Gout is also called metabolic arthritis because it is a disease that is due to a congenital problem with the metabolism of uric acid. During an attack of gout the urate crystals are deposited in the cartilage of the joints and in particular tendons. This provokes an inflammatory response that results in severe pain and distress.
Gout is the result of an elevated level of uric acid in the blood stream. This uric acid can also result in kidney stones. Sufferers usually also have a low grade fever.
There are two sources of pain from the inflammation. In the first the crystals inside the joint and tendons cause intense pain when the joint is moved. In the second the inflammation around the joint can be sore and tender. Patients experience swelling, redness, warmth and stiffness of the joint.
Gout often attacks portions of the foot and most often the big toe. Other common joints that are affected are the ankle, heel, knee, wrist, fingers and joints of the small toes. Gout will often disappear after three to five days without treatment. However, people may suffer another attack within a couple of weeks, months, years or not again.
Doctors diagnose gout on a clinical basis since there is no one conclusive test. There are tests to confirm the disease. Hyperuricemia is a common feature – elevated plasma urate level – but doesn’t mean the person will develop gout. These levels are within the normal range in up to 2/3 of cases of people who have active gout disease.
Other blood tests which are performed are a full blood count, electrolyte, renal function panel and erythrocyte sedimentation rate (ESR). These serve mainly to exclude other causes of arthritis. A definitive diagnosis can be made from aspirated fluid from the joint but this may be difficult to perform and painful for the patient. The goal is to identify urate crystals under light microscopy.
Data reported in Clinical Therapy 2003 suggest that environmental, racial and hereditary factors influence the development of gout. The incidence of gout appears to be on the rise worldwide.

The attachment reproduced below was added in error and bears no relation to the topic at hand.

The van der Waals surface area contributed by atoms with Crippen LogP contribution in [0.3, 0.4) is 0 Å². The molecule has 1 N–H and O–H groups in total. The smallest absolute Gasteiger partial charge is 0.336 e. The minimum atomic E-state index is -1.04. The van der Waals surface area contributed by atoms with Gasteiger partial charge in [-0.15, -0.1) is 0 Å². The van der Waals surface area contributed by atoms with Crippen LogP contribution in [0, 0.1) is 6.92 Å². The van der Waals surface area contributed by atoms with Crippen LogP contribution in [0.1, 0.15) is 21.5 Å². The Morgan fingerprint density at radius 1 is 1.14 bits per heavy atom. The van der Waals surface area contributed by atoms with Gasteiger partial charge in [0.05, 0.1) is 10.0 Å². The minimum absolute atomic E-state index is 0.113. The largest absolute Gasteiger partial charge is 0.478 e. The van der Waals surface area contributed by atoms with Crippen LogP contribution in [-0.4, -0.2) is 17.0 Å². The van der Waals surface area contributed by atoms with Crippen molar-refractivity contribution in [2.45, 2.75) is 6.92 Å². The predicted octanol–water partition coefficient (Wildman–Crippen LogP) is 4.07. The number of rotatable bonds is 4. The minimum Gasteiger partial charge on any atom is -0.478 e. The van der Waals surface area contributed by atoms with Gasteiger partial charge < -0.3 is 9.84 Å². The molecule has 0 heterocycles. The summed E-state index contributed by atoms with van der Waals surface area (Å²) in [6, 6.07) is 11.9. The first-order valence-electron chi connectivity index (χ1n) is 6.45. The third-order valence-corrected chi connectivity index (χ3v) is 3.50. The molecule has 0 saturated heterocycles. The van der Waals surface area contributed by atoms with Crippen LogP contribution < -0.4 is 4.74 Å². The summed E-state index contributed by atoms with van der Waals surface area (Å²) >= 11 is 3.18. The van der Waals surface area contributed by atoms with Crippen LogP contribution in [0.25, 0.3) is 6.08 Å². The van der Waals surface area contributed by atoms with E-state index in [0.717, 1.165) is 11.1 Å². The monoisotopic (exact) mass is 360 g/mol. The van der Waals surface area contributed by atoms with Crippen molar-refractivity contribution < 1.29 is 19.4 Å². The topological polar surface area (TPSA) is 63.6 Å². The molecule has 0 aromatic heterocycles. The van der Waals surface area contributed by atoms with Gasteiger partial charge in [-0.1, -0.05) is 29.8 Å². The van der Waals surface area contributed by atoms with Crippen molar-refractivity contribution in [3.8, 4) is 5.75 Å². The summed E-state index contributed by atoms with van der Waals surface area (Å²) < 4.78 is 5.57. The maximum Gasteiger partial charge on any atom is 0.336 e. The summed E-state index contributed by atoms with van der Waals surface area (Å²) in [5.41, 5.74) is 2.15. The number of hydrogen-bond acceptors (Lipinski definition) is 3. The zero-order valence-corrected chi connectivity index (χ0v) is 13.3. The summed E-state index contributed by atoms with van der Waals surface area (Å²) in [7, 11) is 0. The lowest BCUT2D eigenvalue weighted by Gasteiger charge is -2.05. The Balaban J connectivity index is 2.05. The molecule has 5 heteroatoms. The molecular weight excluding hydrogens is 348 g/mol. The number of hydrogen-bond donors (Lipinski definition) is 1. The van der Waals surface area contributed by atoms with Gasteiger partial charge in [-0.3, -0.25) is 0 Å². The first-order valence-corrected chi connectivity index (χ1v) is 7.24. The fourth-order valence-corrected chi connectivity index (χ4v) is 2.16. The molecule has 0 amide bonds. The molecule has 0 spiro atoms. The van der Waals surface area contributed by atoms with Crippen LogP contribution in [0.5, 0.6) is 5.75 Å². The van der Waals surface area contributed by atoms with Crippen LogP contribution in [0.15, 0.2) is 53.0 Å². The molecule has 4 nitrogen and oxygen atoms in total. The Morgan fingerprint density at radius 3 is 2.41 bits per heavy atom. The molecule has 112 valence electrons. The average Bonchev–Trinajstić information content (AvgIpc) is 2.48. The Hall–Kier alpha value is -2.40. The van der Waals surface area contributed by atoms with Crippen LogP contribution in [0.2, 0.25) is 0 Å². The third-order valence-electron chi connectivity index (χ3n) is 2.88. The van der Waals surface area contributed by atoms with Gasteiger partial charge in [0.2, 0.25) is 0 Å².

Therapies that are widely used include corticotropin and corticosteroids and NSAID’s (Non-steroidal anti-inflammatory drugs). In Clinical Therapy the researchers also determined that urate lowering therapy and prophyactic colchicine are successful when used for long-term prophylaxis.
Gout carries a significant economic burden – approximately 27 million in U.S dollars annually are spent to treat gout and in the workplace in lost wages.
Dietary alterations are recommended to prevent new outbreaks of gout. The recommendations are to avoid foods that are rich in purine and avoid a high protein diet. Foods that are rich in purine are hearts, herring, mussels, yeast, smelt, sardines, and sweetbreads. Other foods are moderately high in purine and include anchovies, grouse, mutton, veal, bacon, liver, salmon, turkey, kidneys, partridge, trout, goose, haddock, pheasant and scallops.
Making dietary changes to your daily routine are easy. Before you make any other changes to your routines consult your physician. You may unknowingly change something that will affect another of your medical conditions and the results you seek will not be effected.
Gout is self-limiting but can be persistent. With good preventative care and supportive care during an outbreak sufferers are usually able to live long and productive lives.